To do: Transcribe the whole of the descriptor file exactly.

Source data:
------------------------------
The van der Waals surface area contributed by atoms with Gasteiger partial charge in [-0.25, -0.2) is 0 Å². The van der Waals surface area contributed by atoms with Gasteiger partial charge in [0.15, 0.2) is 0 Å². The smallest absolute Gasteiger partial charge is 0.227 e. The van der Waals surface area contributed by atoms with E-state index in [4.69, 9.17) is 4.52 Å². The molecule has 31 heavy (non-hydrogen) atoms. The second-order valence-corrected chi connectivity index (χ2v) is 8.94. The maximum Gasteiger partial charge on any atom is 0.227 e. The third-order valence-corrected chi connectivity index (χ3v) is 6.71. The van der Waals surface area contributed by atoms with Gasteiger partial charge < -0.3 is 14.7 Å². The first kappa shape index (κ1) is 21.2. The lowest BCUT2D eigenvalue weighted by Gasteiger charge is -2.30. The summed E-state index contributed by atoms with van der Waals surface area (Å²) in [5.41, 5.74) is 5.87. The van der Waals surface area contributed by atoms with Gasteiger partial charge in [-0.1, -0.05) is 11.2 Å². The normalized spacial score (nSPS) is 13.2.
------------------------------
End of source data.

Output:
The van der Waals surface area contributed by atoms with Gasteiger partial charge in [-0.25, -0.2) is 0 Å². The van der Waals surface area contributed by atoms with Gasteiger partial charge in [0.15, 0.2) is 0 Å². The smallest absolute Gasteiger partial charge is 0.227 e. The van der Waals surface area contributed by atoms with E-state index in [4.69, 9.17) is 4.52 Å². The molecule has 31 heavy (non-hydrogen) atoms. The second-order valence-corrected chi connectivity index (χ2v) is 8.94. The maximum Gasteiger partial charge on any atom is 0.227 e. The third-order valence-corrected chi connectivity index (χ3v) is 6.71. The van der Waals surface area contributed by atoms with Gasteiger partial charge < -0.3 is 14.7 Å². The first kappa shape index (κ1) is 21.2. The lowest BCUT2D eigenvalue weighted by Gasteiger charge is -2.30. The summed E-state index contributed by atoms with van der Waals surface area (Å²) in [5.41, 5.74) is 5.87. The van der Waals surface area contributed by atoms with Gasteiger partial charge in [-0.1, -0.05) is 11.2 Å². The normalized spacial score (nSPS) is 13.2.